Recently I helped instruct the USA Cycling Beginner Racer Program which was held at the Dominguez Hills California Bicycle Racing criterium race. We were fortunate enough to have one of the local professionals, Brian McCulloch from the Elevate KHS Pro Cycling Team assist us in helping teach these new racers technical skills to stay safe and perform well during the race.

For those not familiar with BRP, the program is sanctioned by USA Cycling to provide survival skills to new racers through training disseminated by coaches registered as Category 3 or higher. BRP events are held concurrently with many racing criteriums, typically taking place in the early morning hours before the main events begin.

The BRP program is divided into 5 separate clinics, with each building off the previous curriculum. They are meant to be attended in series, and putting space between each clinic can help solidify the learned skills.

  1. Basic Pack Skills — Protecting Your Front Wheel
  2. Cornering — Choosing and Holding Your Line
  3. Pack Awareness and Skills
  4. Sprinting Basics
  5. Bringing it All Together

Each clinic is comprised of three components: on-bike instructional clinic, mentored race, and race debrief. Beyond the knowledge and skills learned, the BRP also adds points to the USAC scoring system with 2 points awarded for each clinic, instead of the usual 1 point that goes towards the minimum 10 points required to upgrade from Category 5 to Category 4. Even if you have no intention of moving up the ranks of amateur USAC categories, the skills you will learn will be valuable, no matter the type of riding you do.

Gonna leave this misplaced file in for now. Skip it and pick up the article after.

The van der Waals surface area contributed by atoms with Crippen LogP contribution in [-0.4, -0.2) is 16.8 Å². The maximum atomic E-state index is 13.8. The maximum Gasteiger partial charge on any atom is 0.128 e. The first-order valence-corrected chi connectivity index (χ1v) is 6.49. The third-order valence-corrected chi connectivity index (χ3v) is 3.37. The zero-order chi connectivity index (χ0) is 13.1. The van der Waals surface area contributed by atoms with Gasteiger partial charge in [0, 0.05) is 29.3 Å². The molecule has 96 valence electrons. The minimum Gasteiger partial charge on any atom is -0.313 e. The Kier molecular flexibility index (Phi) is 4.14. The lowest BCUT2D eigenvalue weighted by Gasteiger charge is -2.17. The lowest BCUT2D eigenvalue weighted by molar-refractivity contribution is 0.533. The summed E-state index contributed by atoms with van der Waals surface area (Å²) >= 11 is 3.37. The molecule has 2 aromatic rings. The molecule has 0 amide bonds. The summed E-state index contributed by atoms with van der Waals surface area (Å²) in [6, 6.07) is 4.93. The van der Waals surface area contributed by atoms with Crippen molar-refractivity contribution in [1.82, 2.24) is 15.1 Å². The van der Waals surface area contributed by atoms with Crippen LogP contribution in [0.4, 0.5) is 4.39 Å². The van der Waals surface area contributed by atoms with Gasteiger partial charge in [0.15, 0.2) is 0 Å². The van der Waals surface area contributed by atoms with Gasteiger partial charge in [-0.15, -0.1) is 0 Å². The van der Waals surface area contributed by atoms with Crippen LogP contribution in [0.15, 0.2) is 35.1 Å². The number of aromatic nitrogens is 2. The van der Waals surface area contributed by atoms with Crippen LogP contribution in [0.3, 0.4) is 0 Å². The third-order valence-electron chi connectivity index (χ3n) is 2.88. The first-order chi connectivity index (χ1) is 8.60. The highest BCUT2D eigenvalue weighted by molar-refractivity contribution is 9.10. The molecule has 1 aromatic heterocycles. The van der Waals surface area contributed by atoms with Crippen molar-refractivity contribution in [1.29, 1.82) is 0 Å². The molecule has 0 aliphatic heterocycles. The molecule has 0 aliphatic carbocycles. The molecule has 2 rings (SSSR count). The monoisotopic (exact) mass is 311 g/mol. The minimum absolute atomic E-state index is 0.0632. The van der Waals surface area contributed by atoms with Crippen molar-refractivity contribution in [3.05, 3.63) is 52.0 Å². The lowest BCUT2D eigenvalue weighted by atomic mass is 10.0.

One of the items discussed at every BRP is to race in the drops (like these Pros), not on the hoods.

An Example Topic

One of the items we discuss each and every BRP is to race in the drops, not on the hoods. There are several important reasons for this. Each time we teach these clinics, we are continuously telling the attendees to “get into the drops.” Over and over again, they keep putting their hands back up onto the hoods, where we say again and again, “get in the drops.”

I asked Brian why so many racers (all categories) race on the hoods instead of the drops. Brian concluded (a) that he spends 85%-90% of his time training and racing in the drops and that (b) the main reason that it is difficult for cyclists of all categories to ride in the drops is because they have been fitted to ride on the hoods. I thought about this for a second and this makes sense. See, even us veteran road-warriors can learn something new at the BRP.